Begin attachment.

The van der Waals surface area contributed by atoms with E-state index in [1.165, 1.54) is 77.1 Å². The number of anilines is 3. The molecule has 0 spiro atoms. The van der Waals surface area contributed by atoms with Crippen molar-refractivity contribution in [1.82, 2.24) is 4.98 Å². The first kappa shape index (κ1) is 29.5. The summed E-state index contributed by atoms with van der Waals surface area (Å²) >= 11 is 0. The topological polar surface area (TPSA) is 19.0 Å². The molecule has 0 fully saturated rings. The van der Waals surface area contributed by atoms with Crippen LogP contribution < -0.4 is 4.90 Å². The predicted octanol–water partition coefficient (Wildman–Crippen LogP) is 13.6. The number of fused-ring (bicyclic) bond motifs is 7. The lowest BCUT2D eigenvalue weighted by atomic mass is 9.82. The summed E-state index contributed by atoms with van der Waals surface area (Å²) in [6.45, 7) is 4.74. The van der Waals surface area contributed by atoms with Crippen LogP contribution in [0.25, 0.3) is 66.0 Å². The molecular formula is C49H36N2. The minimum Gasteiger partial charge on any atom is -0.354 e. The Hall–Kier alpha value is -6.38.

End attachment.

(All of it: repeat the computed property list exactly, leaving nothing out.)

The van der Waals surface area contributed by atoms with E-state index in [1.165, 1.54) is 77.1 Å². The number of anilines is 3. The molecule has 0 spiro atoms. The van der Waals surface area contributed by atoms with Crippen molar-refractivity contribution in [1.82, 2.24) is 4.98 Å². The first kappa shape index (κ1) is 29.5. The summed E-state index contributed by atoms with van der Waals surface area (Å²) >= 11 is 0. The topological polar surface area (TPSA) is 19.0 Å². The molecule has 0 fully saturated rings. The van der Waals surface area contributed by atoms with Crippen LogP contribution < -0.4 is 4.90 Å². The predicted octanol–water partition coefficient (Wildman–Crippen LogP) is 13.6. The number of fused-ring (bicyclic) bond motifs is 7. The lowest BCUT2D eigenvalue weighted by atomic mass is 9.82. The summed E-state index contributed by atoms with van der Waals surface area (Å²) in [6.45, 7) is 4.74. The van der Waals surface area contributed by atoms with Crippen LogP contribution in [0.25, 0.3) is 66.0 Å². The molecular formula is C49H36N2. The minimum Gasteiger partial charge on any atom is -0.354 e. The Hall–Kier alpha value is -6.38.